In The Song of the Shirt: Cheap Clothes across Continents and Centuries (Navayana, 287 pages, Rs 495), Seabrook takes on the big issue of labour in Bangladesh and the cost of its abundance. Men, women and children toil in flammable buildings to bring in 70 per cent of the country’s foreign exchange, supplying companies like Primark, Walmart, Benetton and Gap, and it is this world of sacrifice Seabrook looks into. Using both Bengal and Lancashire to look into impoverishment and affluence, he looks at the larger picture as it is not often viewed. Open spoke to Seabrook, who lives in England, about this deceptively quiet book on the ‘global imperium’.
What drew you to the subject, at first?
Originally I talked about Blackburn, in Lancashire, 17th century weavers. They had made garments that went to Bangladesh; the great migration of the industrial areas in England connected. I felt a sense of kinship in India, and I went to Nagpur, where the Empress Mills were still in production. They were built, modelled on, mills in Lancashire. Then, on to Dhaka. In 1990, I first went to Bangladesh, long after I first went to India. The actual sense of physical overcrowding, the great tangle of metal. I found it beautiful, terribly complicated, and filled with stoicism and a syncretic tolerance. East and West Bengal share an identity.
The book is ‘a reflection on the mutability of progress’?
It is a circular dance. Money circulates around the world. People are barred from movement, but garments aren’t. They’re sort of blown with the wind, there is a repetitive quality to it: the dance of capital. Like a washing line. In Europe, the ghost of Manchester might be suffocated and there is irony and melancholy around this. We never chose industrialism; we never chose to become industrialised either. It just happened, as it were, in the absence of any real self-determinism. China, Morocco, Turkey, there are many places like this; Bangladesh just has lots of people. This fate is certainly not chosen by young women toiling in factories, but for many it is an enlargement of the life that would have been circumscribed by being at home.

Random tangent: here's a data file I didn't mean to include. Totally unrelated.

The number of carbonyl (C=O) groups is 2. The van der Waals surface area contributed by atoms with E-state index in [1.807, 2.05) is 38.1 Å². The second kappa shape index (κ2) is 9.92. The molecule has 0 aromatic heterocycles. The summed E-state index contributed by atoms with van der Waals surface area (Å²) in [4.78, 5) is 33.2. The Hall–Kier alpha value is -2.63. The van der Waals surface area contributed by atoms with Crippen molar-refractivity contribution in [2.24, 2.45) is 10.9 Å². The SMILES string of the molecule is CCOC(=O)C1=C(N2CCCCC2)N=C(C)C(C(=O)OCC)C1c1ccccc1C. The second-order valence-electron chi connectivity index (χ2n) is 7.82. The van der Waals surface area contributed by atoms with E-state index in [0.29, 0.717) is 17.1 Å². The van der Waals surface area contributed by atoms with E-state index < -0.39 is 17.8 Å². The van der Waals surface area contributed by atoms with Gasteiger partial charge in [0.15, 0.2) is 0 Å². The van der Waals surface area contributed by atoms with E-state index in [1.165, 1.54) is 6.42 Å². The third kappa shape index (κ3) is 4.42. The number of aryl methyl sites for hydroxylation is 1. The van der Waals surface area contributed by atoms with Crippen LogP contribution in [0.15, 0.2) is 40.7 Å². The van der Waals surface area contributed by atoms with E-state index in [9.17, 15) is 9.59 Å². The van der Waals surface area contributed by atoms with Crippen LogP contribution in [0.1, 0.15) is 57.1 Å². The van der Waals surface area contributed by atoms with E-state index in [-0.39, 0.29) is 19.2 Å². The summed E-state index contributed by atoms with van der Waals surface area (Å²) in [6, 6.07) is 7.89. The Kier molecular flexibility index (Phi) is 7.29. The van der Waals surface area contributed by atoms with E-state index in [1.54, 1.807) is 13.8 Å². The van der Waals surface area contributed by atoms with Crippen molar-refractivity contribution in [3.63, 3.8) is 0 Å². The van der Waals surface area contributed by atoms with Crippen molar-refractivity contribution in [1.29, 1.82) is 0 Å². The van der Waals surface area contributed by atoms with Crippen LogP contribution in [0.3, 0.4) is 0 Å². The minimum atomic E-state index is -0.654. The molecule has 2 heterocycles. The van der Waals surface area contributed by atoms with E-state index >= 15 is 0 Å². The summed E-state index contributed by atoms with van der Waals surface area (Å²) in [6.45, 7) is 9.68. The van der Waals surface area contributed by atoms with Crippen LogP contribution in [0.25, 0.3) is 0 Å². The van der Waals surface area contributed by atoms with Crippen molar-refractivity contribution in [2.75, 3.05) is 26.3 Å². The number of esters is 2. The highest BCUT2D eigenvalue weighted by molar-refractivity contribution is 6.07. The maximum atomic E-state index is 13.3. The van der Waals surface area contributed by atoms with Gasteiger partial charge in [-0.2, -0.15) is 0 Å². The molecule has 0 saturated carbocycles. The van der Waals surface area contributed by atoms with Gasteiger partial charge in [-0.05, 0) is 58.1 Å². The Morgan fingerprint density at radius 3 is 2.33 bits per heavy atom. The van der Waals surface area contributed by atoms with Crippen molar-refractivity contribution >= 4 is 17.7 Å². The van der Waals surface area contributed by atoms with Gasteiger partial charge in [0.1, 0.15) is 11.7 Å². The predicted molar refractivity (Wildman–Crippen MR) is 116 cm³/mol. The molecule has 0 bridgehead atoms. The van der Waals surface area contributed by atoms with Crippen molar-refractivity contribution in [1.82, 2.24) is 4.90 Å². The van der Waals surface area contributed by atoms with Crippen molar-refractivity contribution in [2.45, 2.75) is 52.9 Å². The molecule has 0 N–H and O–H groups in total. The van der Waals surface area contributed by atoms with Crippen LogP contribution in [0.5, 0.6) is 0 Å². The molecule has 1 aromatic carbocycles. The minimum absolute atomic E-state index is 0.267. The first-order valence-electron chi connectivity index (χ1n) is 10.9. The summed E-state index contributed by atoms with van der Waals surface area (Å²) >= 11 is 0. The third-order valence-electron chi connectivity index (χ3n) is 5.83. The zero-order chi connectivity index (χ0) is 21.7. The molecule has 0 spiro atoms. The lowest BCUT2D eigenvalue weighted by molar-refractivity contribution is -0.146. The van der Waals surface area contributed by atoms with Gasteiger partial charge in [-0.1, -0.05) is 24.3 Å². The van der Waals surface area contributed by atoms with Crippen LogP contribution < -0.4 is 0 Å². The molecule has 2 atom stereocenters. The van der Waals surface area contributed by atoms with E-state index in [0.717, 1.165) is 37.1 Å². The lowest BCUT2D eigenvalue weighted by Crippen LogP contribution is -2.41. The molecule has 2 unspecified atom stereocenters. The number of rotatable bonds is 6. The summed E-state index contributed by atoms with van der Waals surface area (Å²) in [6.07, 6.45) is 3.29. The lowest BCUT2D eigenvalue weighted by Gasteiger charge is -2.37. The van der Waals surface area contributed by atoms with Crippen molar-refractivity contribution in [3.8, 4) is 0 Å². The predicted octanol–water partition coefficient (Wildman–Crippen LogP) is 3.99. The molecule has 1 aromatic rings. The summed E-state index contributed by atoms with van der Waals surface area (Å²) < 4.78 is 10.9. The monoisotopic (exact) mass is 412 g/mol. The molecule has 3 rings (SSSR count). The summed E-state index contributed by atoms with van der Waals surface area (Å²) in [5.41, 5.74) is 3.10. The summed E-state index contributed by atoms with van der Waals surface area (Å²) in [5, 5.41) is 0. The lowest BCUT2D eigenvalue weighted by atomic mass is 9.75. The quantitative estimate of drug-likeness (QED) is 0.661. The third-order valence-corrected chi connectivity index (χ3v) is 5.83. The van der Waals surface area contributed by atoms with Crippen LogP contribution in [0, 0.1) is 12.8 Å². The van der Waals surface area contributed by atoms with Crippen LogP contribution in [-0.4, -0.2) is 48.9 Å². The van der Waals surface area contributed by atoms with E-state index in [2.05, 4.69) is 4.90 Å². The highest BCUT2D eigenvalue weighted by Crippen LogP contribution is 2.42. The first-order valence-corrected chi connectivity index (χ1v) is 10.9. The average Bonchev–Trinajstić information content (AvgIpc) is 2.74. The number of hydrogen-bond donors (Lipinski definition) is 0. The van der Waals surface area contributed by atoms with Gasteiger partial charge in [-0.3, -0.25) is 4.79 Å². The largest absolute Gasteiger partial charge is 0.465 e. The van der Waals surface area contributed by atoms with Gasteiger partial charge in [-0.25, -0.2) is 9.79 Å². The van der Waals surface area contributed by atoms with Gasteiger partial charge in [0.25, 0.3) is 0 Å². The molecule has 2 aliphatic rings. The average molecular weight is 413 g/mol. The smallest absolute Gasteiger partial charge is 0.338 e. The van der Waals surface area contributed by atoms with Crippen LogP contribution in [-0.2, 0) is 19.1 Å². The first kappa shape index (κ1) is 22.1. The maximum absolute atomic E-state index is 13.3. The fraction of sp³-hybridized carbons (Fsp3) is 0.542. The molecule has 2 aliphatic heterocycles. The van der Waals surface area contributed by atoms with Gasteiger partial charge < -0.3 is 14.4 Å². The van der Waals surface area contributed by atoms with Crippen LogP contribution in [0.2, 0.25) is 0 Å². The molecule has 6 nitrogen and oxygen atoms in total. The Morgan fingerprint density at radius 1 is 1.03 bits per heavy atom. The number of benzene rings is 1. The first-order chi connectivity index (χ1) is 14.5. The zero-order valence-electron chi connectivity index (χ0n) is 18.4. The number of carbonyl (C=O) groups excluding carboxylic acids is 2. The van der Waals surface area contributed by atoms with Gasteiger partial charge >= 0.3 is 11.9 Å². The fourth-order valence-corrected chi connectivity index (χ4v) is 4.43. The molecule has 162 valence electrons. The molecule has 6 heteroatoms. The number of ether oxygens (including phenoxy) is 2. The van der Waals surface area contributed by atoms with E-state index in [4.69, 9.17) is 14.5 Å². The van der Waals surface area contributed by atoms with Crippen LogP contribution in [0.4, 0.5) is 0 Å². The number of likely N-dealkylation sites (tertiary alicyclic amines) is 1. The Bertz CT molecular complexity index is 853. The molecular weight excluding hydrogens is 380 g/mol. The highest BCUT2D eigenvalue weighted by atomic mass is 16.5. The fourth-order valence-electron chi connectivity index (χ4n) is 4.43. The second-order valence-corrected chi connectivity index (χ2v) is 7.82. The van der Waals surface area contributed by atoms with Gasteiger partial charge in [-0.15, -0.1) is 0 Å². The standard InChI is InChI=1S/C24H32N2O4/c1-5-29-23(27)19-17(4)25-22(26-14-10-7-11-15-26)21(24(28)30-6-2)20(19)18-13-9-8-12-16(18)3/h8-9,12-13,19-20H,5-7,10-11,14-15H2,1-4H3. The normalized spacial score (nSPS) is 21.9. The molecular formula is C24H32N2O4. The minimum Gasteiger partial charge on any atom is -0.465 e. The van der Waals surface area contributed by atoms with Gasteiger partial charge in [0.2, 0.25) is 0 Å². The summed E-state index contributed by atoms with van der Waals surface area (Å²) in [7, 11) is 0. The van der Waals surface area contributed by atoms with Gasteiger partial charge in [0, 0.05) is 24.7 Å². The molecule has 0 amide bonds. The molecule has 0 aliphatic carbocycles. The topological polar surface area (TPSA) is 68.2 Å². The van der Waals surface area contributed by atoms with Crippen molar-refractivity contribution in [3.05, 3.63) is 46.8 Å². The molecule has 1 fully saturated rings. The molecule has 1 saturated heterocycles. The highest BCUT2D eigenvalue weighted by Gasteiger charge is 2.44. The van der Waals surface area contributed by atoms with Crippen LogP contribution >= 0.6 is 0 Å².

There are consolations and small joys. In spite of the insecurity and mistreatment they suffer, there is the idea of sisterhood and sharing. In Dhaka, the slight surplus has enhanced the cosmetics and chocolate industries. It is all difficult to measure; having their wages unpaid for months, living in terrible, overcrowded, heated, metal cabins. But the consolation is being together and sharing assurances, helping to save their families.
What future do these workers have, what kinds of choices ?
On other people’s perspectives, I wouldn’t want to be too adamant about what’s good or what’s bad. There is a great choicelessness, but the choices you make within that choicelessness are not negligible. In the end, nobody knows. We’ve got to train the people for the jobs of tomorrow. But no one has a clue about what to train them for. No one knows what the jobs of tomorrow are. It’s like a midwife birthing a child into a culture it doesn’t know.
You speak of fire as the biggest hazard for workers in the garment industry, full of flammable material—what is being done about this?
The greatest industrial accidents were getting caught in the machinery—long hair, unguarded machinery. Yes, there were also stories of fire, by owners who were going bankrupt. They would rather collect the insurance. There is no proper collective outlet for negotiating, trade unions are so anomalous. NGOs are not really trade unions.
What are you working on now?
I have just written a book about my mother’s life; it’s about how my mother survived her husband, developed syphilis, and it is published on Kindle. What a relief to be free of publishers! On the other hand, I’ve no way of publicising it. The best thing I wrote couldn’t find a publisher.